After water testing in Flint, Michigan, exposed dangerous levels of toxic lead in the city’s drinking water, national attention focused on the issue of water quality.
In New York City, recent tests of public school drinking water found some alarming results: 1 in 20 taps across the school system were producing potentially toxic water.
New York is famous for its clear, clean drinking water. But old pipes are another matter.
The solution is “super water,” said the CEO of a Brooklyn-based environmental technology company.
Max MacKenzie, of Prosper Technologies, said super-oxygenated water could prove to be a revolutionary cleaning substance to purify lead-contaminated drinking water.
The city needs a fast, economical and highly-effective method to protect children from the neurological damage caused by lead poisoning, MacKenzie said.
He explained how the company's Gas Infusion technology works: “We infuse high concentrations of dissolved oxygen into the lead contaminated water,” he said. The oxygen reacts with the lead, which creates lead hydroxide, and makes it into larger particles. “It’s so simple. It’s instantaneous. In comes lead contaminated water and out comes drinkable water with the added health properties of super-oxygenated water.”
Basically, the dissolved oxygen is lead’s kryptonite. A far larger version of Prosper's filter system was used last year to clean contaminated lakes on Necker Island in the British Virgin Islands, on land belonging to billionaire Richard Branson.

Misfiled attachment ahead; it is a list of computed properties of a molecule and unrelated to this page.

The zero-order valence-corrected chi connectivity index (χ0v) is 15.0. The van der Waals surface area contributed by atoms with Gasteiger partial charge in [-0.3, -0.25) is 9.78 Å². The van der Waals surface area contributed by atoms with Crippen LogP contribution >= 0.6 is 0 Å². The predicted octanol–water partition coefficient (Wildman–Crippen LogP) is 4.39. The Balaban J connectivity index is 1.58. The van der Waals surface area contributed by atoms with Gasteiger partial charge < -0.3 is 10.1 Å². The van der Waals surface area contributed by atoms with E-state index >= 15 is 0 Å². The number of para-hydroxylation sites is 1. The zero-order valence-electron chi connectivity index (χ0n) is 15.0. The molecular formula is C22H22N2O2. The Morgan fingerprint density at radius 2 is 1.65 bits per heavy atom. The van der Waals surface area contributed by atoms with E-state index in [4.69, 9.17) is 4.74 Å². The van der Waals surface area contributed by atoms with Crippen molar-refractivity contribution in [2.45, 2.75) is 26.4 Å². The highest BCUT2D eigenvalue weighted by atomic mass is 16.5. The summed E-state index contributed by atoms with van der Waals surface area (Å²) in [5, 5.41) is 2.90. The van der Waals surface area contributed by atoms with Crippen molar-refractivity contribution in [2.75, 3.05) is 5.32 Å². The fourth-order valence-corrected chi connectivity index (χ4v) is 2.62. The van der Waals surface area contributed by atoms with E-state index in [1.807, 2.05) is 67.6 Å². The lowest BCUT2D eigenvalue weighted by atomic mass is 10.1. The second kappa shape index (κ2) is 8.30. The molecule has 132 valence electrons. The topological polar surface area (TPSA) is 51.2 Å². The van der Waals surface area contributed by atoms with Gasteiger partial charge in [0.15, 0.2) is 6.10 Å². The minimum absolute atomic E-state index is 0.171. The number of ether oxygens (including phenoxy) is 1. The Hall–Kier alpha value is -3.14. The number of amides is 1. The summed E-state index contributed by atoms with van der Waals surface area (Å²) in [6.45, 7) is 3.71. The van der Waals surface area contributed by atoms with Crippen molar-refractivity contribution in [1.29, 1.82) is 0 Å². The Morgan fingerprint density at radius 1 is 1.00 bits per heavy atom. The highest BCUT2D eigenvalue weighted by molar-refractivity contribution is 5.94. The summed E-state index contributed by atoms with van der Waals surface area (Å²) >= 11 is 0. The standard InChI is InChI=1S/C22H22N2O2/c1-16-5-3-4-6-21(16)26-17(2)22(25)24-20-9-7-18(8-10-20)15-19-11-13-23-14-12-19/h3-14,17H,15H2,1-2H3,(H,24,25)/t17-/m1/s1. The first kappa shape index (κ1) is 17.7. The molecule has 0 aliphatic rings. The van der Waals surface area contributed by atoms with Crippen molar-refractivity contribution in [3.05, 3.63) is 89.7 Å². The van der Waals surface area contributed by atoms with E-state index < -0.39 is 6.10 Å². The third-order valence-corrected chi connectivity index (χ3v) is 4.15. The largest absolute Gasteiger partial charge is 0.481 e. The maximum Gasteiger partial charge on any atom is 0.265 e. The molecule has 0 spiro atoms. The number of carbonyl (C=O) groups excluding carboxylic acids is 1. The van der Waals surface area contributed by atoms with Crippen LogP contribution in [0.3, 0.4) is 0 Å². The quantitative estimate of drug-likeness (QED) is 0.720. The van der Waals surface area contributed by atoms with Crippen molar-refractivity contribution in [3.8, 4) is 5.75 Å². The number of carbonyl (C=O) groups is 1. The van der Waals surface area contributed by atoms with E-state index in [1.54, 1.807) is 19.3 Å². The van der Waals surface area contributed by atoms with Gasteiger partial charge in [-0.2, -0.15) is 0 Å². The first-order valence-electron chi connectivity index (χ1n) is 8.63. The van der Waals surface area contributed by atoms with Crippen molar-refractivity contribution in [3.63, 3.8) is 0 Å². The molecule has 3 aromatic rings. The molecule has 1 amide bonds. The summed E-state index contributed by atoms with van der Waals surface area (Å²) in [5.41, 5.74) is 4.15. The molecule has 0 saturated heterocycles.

The city Department of Health, however, maintains that there has never been a known case of lead poisoning from drinking water in schools. "New York City’s drinking water is of the highest quality, and families can rest assured that water in schools is safe for students and staff to drink,” according to a statement from the agency. The Department of Health said that over the last few months, it "tested every potential drinking source at schools citywide, and as part of our comprehensive remediation protocol, any elevated fixtures have been successfully remediated or are remaining out of service until remediation is complete."
But MacKenzie said the filters work, and are a necessary safety precaution. One such school that could benefit from the system, MacKenzie said, is PS 289 in Brooklyn. Tests showed the school’s water had 15,000 particles per billion, more lead than the highest amount found in any sample of water from Flint.
“Some of these contamination issues are in a building that doesn’t have the resources or the money to remove all the lead pipes, MacKenzie said. “For that fountain in Brooklyn, with a robust enough filter, it would only have to be changed once a year.”
MacKenzie’s company did not invent the system, but rather bought the technology and improved on it.
The cost is not cheap. An estimate has the price at about $50,000 per school to outfit and maintain the water systems.
While the technology might be an ideal short-term solution, some experts say it delays meaningful repair.
“You cannot not rely on those kind of fixes and actually get at the heart of the problem,” said Richard Luthy, a Stanford University professor of civil and environmental engineering. Luthy specializes in the topics of fresh water and public health. The real answer to the problem, he told Metro, is not the water itself. “You want to replace the lead line,” he said.